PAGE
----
Importance: Psychotic experiences, such as hallucinations and delusions, are reported by approximately 5% to 10% of the general population, although only a small proportion develop psychotic disorders such as schizophrenia. Studying the genetic causes of psychotic experiences in the general population, and its association with the genetic causes of other disorders, may increase the understanding of their pathologic significance. Objectives: To determine whether genetic liability to psychotic experiences is shared with schizophrenia and/or other neuropsychiatric disorders and traits and to identify genetic loci associated with psychotic experiences. Design, Setting and Participants: Analyses of genetic correlation, polygenic risk scores, and copy number variation were performed using data from participants in the UK Biobank from April 1, 2018, to March 20, 2019, to assess whether genetic liability to psychotic experiences is shared with schizophrenia and/or other neuropsychiatric disorders and traits. Genome-wide association studies of psychotic experience phenotypes were conducted to identify novel genetic loci. Participants in the final analyses after exclusions included 6123 individuals reporting any psychotic experience, 2143 individuals reporting distressing psychotic experiences, and 3337 individuals reporting multiple occurrences of psychotic experiences. A total of 121 843 individuals who did not report a psychotic experience formed the comparator group. Individuals with a psychotic disorder were excluded from all analyses. Main Outcomes and Measures: Genetic associations with psychotic experience phenotypes. Results: The study included a total of 127 966 participants (56.0% women and 44.0% men; mean [SD] age, 64.0 [7.6] years). Psychotic experiences were genetically correlated with major depressive disorder, schizophrenia, autism spectrum disorder, and attention-deficit/hyperactivity disorder. Analyses of polygenic risk scores identified associations between psychotic experiences and genetic liability for major depressive disorder, schizophrenia, bipolar disorder, autism spectrum disorder, and attention-deficit/hyperactivity disorder. Individuals reporting psychotic experiences had an increased burden of copy number variations previously associated with schizophrenia (odds ratio [OR], 2.04; 95% CI, 1.39-2.98; P = 2.49 × 10-4) and neurodevelopmental disorders more widely (OR, 1.75; 95% CI, 1.24-2.48; P = 1.41 × 10-3). Genome-wide association studies identified 4 significantly associated loci, including a locus in Ankyrin-3 (ANK3 [GenBank NM_020987]) (OR, 1.16; 95% CI, 1.10-1.23; P = 3.06 × 10-8) with any psychotic experience, and a locus in cannabinoid receptor 2 gene (CNR2 [GenBank NM_001841]) (OR, 0.66; 95% CI, 0.56-0.78; P = 3.78 × 10-8) with distressing psychotic experiences. The genome-wide association study of any psychotic experience had a low single-nucleotide polymorphism-based heritability estimate (h2 = 1.71%; 95% CI, 1.02%-2.40%). Conclusions and Relevance: A large genetic association study of psychotic experiences from the population-based UK Biobank sample found support for a shared genetic liability between psychotic experiences and schizophrenia, major depressive disorder, bipolar disorder, and neurodevelopmental disorders.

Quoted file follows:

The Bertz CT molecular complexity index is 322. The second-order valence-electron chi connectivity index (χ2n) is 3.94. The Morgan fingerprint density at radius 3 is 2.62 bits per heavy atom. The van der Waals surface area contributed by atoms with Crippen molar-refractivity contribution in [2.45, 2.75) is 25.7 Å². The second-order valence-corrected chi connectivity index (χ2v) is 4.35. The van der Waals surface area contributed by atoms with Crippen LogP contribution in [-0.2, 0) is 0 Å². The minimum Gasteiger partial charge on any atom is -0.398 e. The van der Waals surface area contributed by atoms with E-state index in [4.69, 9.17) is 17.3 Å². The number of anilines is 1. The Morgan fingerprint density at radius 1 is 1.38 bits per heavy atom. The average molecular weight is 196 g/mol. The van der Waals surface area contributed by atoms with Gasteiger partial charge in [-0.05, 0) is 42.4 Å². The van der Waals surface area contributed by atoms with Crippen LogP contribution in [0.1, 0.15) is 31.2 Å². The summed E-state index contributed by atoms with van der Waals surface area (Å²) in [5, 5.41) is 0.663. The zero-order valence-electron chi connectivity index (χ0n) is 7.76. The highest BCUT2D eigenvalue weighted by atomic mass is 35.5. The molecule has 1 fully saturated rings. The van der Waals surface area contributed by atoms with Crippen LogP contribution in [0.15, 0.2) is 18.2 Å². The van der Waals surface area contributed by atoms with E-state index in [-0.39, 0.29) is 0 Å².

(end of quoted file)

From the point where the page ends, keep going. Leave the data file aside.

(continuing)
4.